Top Facts You Need to Know About Dietary Supplements
You’ve heard about them, may have used them, and may have even recommended them to friends or family. We’re talking about dietary supplements!
Dietary supplements can contain minerals, herbs or other botanicals, amino acids, enzymes, and many other ingredients. Dietary supplements come in a variety of forms, including tablets, capsules, gummies, and powders, as well as drinks and energy bars.
Before making decisions about whether to take a supplement, talk to your healthcare provider. They can help you achieve a balance between the foods and nutrients you need. Though many supplements are beneficial to your health, evidence varies widely, and it’s essential to know which can benefit your health and which may be harmful.
Some supplements can help assure that you get enough of the vital substances the body needs to function; others may help reduce the risk of any disease. However, supplements should not replace complete meals. Meals are necessary for a healthful diet, so, be sure you eat a variety of foods as well.
Unlike drugs, supplements are not permitted to be marketed to treat, diagnose, preventing, or cure diseases. That means they should not make claims, such as “lowers high cholesterol” or “treats heart disease.” Claims like these cannot be legitimately made for dietary supplements.
Some dietary supplements can help you get adequate amounts of essential nutrients if you don’t eat a nutritious variety of foods. However, supplements can’t take the place of the variety of foods that are important to a healthy diet. To learn more about what makes a healthy diet, the Dietary Guidelines for Americans External link disclaimer and MyPlateexternal link disclaimer are good sources of information. Some dietary supplements can improve overall health and help manage some health conditions.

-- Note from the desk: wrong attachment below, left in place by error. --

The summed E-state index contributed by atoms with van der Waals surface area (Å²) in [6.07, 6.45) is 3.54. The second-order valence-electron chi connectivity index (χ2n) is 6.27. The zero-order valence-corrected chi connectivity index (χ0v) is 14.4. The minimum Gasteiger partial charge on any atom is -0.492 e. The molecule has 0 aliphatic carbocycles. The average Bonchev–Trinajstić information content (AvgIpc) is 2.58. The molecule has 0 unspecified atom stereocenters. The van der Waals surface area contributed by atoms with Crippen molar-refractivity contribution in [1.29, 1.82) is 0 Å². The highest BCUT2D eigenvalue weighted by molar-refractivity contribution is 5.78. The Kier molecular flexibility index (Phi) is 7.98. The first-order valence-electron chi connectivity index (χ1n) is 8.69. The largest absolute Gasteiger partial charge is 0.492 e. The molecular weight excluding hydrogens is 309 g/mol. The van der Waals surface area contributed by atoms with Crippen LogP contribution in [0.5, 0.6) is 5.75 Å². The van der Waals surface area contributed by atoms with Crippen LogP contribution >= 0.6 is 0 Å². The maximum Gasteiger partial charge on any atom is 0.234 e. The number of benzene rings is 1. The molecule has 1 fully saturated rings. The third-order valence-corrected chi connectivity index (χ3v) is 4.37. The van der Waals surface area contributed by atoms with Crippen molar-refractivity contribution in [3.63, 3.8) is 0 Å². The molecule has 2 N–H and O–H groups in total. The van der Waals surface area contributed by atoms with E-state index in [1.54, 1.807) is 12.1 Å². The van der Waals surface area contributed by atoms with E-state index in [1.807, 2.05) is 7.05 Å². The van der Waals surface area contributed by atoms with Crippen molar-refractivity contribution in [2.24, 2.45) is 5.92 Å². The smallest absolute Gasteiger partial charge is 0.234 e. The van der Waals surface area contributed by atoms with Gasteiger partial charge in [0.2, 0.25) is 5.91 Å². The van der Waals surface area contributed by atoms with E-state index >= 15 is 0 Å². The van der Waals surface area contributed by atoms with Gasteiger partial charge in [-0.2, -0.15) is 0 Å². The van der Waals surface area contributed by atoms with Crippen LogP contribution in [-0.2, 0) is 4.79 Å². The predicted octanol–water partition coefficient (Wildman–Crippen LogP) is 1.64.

Like, calcium and vitamin D keep our bones strong and reduce bone loss, folic acid decreases the risk of certain birth defects, omega-3 fatty acids from fish oils might help some people with heart disease, to name a few. Many other supplements need more study to determine if they have value.
“Whether in pill, powder or liquid form, the goal of dietary supplements is often the same: to supplement your diet to get enough nutrients and enhance health,” explains Jeffrey Millstein, MD, a physician at Penn Internal Medicine Woodbury Heights.
They contain at least one dietary ingredient, such as vitamins, minerals, herbs, botanicals, amino acids, or enzymes. Some of the most popular supplements come in a multivitamin, but they can also be purchased as a standalone supplement.
Some common dietary supplements include Calcium, Fish oil, Echinacea, Ginseng, Garlic, Vitamin D, St. John’s wort, Green tea.
The manufacturers and distributors of dietary supplements are responsible for making sure their products are safe before they go to market. FDA is not authorized to review dietary supplement products for safety and effectiveness BEFORE they are marketed.
If the dietary supplement contains a new ingredient, manufacturers must notify FDA about that ingredient before marketing. However, the notification will only be reviewed by FDA (not approved) and only for safety, not effectiveness. Manufacturers are required to produce dietary supplements in a quality manner and ensure that they do not contain contaminants or impurities, and are accurately labeled according to Current Good Manufacturing Practice (CGMP) and labeling regulations.
Dietary Supplements can be beneficial to your health but taking supplements can also involve health risks.